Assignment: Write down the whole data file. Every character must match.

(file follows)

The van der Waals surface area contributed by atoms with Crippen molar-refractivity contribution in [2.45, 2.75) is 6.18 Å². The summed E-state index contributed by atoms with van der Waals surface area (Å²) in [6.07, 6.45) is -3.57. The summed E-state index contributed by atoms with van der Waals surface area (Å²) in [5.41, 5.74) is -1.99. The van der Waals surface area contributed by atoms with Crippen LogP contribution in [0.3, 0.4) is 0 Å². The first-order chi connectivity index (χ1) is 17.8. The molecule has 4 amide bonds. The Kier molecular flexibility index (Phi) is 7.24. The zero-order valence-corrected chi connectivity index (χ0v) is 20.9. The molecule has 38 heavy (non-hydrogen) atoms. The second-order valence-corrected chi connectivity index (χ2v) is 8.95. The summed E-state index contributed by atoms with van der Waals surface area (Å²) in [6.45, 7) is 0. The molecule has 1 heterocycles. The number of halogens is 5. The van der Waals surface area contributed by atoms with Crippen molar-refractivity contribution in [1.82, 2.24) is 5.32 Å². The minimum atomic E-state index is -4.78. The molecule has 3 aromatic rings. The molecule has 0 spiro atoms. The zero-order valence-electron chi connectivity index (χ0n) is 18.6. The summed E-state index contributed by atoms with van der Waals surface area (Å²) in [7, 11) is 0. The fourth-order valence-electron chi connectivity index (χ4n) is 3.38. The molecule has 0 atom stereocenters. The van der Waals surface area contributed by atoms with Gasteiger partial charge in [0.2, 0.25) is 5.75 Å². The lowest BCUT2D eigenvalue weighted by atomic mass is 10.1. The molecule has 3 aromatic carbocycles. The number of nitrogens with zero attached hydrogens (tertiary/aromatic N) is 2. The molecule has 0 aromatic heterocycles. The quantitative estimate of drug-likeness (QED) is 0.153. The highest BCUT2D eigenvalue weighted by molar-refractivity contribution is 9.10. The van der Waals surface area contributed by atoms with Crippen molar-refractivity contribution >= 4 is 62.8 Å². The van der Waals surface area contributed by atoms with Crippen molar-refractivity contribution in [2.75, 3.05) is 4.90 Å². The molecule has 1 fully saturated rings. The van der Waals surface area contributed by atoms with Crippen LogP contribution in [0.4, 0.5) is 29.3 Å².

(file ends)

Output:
The van der Waals surface area contributed by atoms with Crippen molar-refractivity contribution in [2.45, 2.75) is 6.18 Å². The summed E-state index contributed by atoms with van der Waals surface area (Å²) in [6.07, 6.45) is -3.57. The summed E-state index contributed by atoms with van der Waals surface area (Å²) in [5.41, 5.74) is -1.99. The van der Waals surface area contributed by atoms with Crippen LogP contribution in [0.3, 0.4) is 0 Å². The first-order chi connectivity index (χ1) is 17.8. The molecule has 4 amide bonds. The Kier molecular flexibility index (Phi) is 7.24. The zero-order valence-corrected chi connectivity index (χ0v) is 20.9. The molecule has 38 heavy (non-hydrogen) atoms. The second-order valence-corrected chi connectivity index (χ2v) is 8.95. The summed E-state index contributed by atoms with van der Waals surface area (Å²) in [6.45, 7) is 0. The molecule has 1 heterocycles. The number of halogens is 5. The van der Waals surface area contributed by atoms with Crippen molar-refractivity contribution in [1.82, 2.24) is 5.32 Å². The minimum atomic E-state index is -4.78. The molecule has 3 aromatic rings. The molecule has 0 spiro atoms. The zero-order valence-electron chi connectivity index (χ0n) is 18.6. The summed E-state index contributed by atoms with van der Waals surface area (Å²) in [7, 11) is 0. The fourth-order valence-electron chi connectivity index (χ4n) is 3.38. The molecule has 0 atom stereocenters. The van der Waals surface area contributed by atoms with Gasteiger partial charge in [0.2, 0.25) is 5.75 Å². The lowest BCUT2D eigenvalue weighted by atomic mass is 10.1. The molecule has 3 aromatic carbocycles. The number of nitrogens with zero attached hydrogens (tertiary/aromatic N) is 2. The molecule has 0 aromatic heterocycles. The quantitative estimate of drug-likeness (QED) is 0.153. The highest BCUT2D eigenvalue weighted by molar-refractivity contribution is 9.10. The van der Waals surface area contributed by atoms with Crippen molar-refractivity contribution >= 4 is 62.8 Å². The van der Waals surface area contributed by atoms with Crippen molar-refractivity contribution in [2.75, 3.05) is 4.90 Å². The molecule has 1 fully saturated rings. The van der Waals surface area contributed by atoms with Crippen LogP contribution in [0.4, 0.5) is 29.3 Å².